The Colour of Nothing

“I asked God to send me, right away, a hundred million moths that would eat up my Toronto Maple Leafs sweater.”     Roch Carrier, The Hockey Sweater


On her very first day of kindergarten, my eldest sister boarded the school bus and waved to my parents who stood curbside. The doors closed but the bus didn’t move. The doors re-opened. My sister came running out crying into my father’s arms. When he asked her what happened, she said, “He called me Paki.” My father drove her to school that day.

My eldest sister is eight years older than me. By the time I was old enough to hear that story, it made my parents laugh. Everything was changing right before their eyes. My mother worked soft labour jobs at local packing plants in and around Mississauga, Ontario. She recalls in the 1980s, having to eat after lunchtime because the smell of curry bothered the other workers. A decade later, people welcomed her strange smelling cuisine, learning to pronounce saag paneer and aloo gobi. When my eldest sister went to Streetsville High School, you could count the number of brown people on one hand. By the time I had enrolled, the Browns and Asians had quietly formed a majority. The school cafeteria remained segregated by race, remnants of my sister’s generation. But it was a non-event when someone crossed these preordained boundaries.

By Terry Matthews

By Terry Matthews

In my ninth-grade history class, a girl sitting at the very front put her hand up and asked our history teacher, “Is calling someone from Pakistan a ‘Paki’ the same thing as calling someone Jewish a ‘Jew?’” Mr. James went red. He looked down at the lesson plan on his desk, shaking his head the entire time as if that would make the question go away. Then, he carefully shifted his eyes toward the girl and mumbled a quiet, “No.”

In retrospect, Mr. James should have embraced the question. The girl was Jewish and was genuinely asking. She was just a kid and needed a place to learn about this stuff. My sister learned the hard way. Her fear of racism came early and shaped her friends and experiences. I, on the other hand, had always felt free growing up. It wasn’t until I started playing ice hockey at the local arena that I realized I hadn’t been properly schooled in this topic.



The reason I wanted to play ice hockey is easy to recall but impossible to justify. Nobody else in my family cared about hockey. Culturally, brown parents didn’t slap a pair of skates on their offspring on the drive home from the hospital back then.  I could skate a little and played road hockey religiously. I was the best player on my street. I memorized hockey card stats and taped hockey highlights that made my spine tingle. In our basement, I practiced breakaway moves on an imaginary goalie that defended an abandoned mattress leaning against pink insulated walls. This goalie was sharp. He often knew my first and second moves, forcing me to react with deft stick handling.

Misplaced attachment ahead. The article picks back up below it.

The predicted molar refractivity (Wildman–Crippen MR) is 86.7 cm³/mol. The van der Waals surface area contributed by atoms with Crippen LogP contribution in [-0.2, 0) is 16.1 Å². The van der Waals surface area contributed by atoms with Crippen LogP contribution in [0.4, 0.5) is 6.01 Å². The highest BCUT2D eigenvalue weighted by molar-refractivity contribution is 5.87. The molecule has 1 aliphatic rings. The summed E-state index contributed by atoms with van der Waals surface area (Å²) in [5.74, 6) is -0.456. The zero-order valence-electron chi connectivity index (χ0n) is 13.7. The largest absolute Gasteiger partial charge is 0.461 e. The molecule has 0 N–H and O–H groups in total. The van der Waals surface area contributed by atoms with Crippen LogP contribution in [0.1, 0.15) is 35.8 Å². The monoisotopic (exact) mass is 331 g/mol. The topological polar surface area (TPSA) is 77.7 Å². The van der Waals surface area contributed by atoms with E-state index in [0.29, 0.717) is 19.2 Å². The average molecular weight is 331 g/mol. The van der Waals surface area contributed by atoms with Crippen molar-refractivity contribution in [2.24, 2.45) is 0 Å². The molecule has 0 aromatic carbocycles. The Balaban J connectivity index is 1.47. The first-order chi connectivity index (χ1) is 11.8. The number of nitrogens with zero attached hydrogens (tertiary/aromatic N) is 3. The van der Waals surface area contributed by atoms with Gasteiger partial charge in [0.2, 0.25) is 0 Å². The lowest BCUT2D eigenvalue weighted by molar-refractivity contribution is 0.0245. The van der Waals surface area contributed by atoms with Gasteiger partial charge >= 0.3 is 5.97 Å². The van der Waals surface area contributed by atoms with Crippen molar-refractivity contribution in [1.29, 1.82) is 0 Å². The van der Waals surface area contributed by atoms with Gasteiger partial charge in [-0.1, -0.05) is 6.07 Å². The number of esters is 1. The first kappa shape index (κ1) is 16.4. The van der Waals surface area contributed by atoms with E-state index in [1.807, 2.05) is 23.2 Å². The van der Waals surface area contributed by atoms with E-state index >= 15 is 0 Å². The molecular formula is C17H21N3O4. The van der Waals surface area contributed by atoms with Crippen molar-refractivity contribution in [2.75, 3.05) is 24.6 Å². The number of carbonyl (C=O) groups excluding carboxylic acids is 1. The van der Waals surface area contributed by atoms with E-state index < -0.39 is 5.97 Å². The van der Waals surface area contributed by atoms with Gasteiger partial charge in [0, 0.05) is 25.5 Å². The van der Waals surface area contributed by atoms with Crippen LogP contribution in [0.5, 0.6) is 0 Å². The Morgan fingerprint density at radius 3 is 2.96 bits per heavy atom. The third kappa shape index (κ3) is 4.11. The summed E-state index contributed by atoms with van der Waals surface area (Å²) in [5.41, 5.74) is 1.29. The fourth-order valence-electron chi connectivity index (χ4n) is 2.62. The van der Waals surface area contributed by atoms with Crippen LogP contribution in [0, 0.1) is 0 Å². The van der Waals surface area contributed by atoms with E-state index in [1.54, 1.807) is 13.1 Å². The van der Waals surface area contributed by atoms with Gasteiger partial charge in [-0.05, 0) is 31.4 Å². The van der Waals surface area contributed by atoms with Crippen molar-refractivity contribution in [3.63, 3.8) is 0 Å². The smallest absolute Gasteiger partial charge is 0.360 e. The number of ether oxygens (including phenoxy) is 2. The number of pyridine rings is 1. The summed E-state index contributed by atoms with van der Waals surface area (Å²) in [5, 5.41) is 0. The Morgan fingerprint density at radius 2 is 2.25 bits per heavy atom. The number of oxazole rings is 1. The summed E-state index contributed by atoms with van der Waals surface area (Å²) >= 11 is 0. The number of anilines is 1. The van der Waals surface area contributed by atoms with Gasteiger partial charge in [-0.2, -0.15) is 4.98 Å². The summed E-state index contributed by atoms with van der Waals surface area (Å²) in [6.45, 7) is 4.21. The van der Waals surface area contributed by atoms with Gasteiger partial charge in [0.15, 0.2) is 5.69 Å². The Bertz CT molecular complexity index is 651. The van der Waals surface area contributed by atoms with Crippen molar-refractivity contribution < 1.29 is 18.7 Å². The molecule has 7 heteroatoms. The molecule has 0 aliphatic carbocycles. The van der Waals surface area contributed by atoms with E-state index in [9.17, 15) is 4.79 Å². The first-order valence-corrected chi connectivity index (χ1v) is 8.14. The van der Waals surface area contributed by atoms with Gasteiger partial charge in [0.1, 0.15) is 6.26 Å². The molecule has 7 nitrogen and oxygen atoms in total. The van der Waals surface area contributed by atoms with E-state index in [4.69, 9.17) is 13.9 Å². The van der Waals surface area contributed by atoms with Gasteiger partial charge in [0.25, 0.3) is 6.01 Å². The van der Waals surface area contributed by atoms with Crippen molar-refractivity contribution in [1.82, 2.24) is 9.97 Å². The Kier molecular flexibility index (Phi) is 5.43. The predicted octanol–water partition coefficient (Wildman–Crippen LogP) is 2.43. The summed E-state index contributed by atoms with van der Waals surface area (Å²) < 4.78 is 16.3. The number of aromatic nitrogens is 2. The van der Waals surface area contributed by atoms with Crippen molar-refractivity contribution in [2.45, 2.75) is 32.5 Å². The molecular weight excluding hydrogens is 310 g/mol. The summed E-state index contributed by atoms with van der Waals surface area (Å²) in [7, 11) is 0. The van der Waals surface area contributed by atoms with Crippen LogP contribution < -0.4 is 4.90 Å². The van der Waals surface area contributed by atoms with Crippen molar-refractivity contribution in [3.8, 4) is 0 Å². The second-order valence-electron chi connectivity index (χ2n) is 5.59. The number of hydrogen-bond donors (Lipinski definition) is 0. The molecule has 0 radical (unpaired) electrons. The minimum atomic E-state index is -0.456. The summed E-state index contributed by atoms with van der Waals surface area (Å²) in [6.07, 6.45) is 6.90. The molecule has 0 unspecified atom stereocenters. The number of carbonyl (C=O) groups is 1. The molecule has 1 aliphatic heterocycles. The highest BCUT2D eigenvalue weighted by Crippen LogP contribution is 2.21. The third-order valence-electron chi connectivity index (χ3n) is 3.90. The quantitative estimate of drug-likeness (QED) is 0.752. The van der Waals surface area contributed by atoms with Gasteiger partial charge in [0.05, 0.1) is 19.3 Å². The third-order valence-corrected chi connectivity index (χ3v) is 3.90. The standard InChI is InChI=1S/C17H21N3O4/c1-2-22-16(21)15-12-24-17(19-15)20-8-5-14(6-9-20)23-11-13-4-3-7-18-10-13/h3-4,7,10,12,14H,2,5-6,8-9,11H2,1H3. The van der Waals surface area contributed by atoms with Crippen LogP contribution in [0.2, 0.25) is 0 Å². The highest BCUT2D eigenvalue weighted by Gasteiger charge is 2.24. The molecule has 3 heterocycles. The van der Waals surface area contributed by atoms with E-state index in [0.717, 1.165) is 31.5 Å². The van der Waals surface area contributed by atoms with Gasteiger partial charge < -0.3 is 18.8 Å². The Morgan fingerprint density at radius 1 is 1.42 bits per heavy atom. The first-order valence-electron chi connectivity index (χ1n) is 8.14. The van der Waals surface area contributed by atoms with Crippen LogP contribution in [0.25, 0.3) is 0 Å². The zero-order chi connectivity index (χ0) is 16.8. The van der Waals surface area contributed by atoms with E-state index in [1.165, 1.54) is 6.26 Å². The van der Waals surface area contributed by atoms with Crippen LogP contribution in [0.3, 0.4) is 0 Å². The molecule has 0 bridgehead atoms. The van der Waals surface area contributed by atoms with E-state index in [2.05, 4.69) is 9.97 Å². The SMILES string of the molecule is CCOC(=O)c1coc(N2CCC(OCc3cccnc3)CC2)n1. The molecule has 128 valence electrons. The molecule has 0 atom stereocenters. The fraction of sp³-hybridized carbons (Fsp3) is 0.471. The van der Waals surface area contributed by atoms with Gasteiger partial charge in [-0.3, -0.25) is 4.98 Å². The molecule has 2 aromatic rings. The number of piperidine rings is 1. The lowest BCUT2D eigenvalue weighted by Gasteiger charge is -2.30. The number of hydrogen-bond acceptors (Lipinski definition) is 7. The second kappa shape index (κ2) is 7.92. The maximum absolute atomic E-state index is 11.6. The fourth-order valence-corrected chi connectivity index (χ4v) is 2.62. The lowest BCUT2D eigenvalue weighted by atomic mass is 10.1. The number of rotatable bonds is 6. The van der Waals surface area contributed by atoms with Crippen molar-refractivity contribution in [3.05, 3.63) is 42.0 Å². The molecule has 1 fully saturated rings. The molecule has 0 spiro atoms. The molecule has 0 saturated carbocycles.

If the colour of my skin didn’t stick out in the change room, my ragtag equipment would.

My father denied my pleas to play ice hockey for years. Unless you were going to be a pro, spending that much money on a hobby didn’t make sense to him. “Play on the streets,” he would say. I was persistent.

When my father finally gave this gift to me, I had failed to anticipate that my journey to playing organized hockey would take a discount detour. Foregone were the power-skating lessons that taught kids to maneuver the way hockey players do. My equipment was purchased at a used equipment sale at the local arena, which, for one weekend every year, made the whole rink smell like a hockey bag. That’s where I got Gordie Howe’s elbow pads, Bobby Orr’s gloves and Stan Makita’s helmet. If the colour of my skin didn’t stick out in the change room, my ragtag equipment would.

I started in the Peewee division as a twelve-year-old. In that first year, the coach devoted a lot of time to me, reinforcing the basics. Keep your stick on the ice. Two hands on the stick. Hustle back on defense. He also made sure the other boys didn’t pick on me. Hey! Watch your mouth. The coach’s voice soothed my nerves. His teachings made me a legitimate part of that team. I played on a line with the coach’s son, who was one of our best players. My job was to be the immovable object in front of the opposing goalie. I got the goals that others referred to as “garbage” or “cheap.” They all count the same, son.

We won the championship that year. It certainly didn’t unfold the way I had expected, but I got everything that I could have hoped for. As mom and dad took pictures of us eating pizza and holding up our trophies, I resented my father for not giving this to me earlier.